Government Affairs: Boulder

June 7, 2019

Council Backs Off Home Size Caps

On May 28, Boulder’s City Council continued its discussion concerning a trend in north Boulder in which smaller homes are demolished on larger lots in order to build new, bigger homes. In essence, Council wanted to consider single-family home size restrictions and zoning possibilities for allowing more modest sized dwelling units like ADUs, cottages, tiny homes, and duplex/triplexes.

After discussing the topic multiple times, the Council had directed staff to create a plan that would require smaller homes in residential zones in support of the City’s housing affordability and climate action goals. The first phase of that plan would have incorporated a cap on the size of single-family homes in residential estate (RE) and residential rural zones (RR).

However, what seemed reasonable in theory wasn’t acceptable to most of the Council once the plan was put in writing. Councilman Bob Yates called the cap “arbitrary,” and Cindy Carlisle said it was “draconian.” The majority agreed, saying it would not create affordability.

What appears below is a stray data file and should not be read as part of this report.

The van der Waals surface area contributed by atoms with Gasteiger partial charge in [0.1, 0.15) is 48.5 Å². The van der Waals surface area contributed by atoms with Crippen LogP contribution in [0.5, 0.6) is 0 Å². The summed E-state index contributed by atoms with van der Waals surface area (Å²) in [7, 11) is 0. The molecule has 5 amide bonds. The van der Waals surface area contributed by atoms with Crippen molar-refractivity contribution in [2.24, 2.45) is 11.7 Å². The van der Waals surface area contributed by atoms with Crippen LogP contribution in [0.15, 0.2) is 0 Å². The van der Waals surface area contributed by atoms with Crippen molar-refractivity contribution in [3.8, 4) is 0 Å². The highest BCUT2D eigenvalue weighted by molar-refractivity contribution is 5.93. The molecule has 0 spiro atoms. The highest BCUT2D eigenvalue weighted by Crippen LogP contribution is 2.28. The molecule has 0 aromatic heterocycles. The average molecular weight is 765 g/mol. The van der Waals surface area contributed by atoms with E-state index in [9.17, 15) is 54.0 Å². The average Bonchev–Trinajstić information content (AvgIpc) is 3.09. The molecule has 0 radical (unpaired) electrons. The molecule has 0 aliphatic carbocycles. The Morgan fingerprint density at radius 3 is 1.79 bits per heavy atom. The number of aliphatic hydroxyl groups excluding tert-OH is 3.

The concept of allowing more small dwelling units was received more favorably. Staff suggested allowing more square footage if it would be used to add an ADU or to convert an existing single-family home to a duplex or triplex, providing parking requirements are met (which could be difficult to achieve).
A majority of the Council would like to see ordinances to allow two ADUs per property and the conversion of one home to a duplex or triplex. The zoning changes would be addressed in the second phase of the project.

Staff will gather more public feedback this summer, but it appears unlikely this Council will consider zoning changes to allow duplexes or triplexes in single-family zones before the next City Council election will take place in November. One can predict that the zoning revisions would be highly controversial and face strong opposition from current residents in the RR and RE zones.


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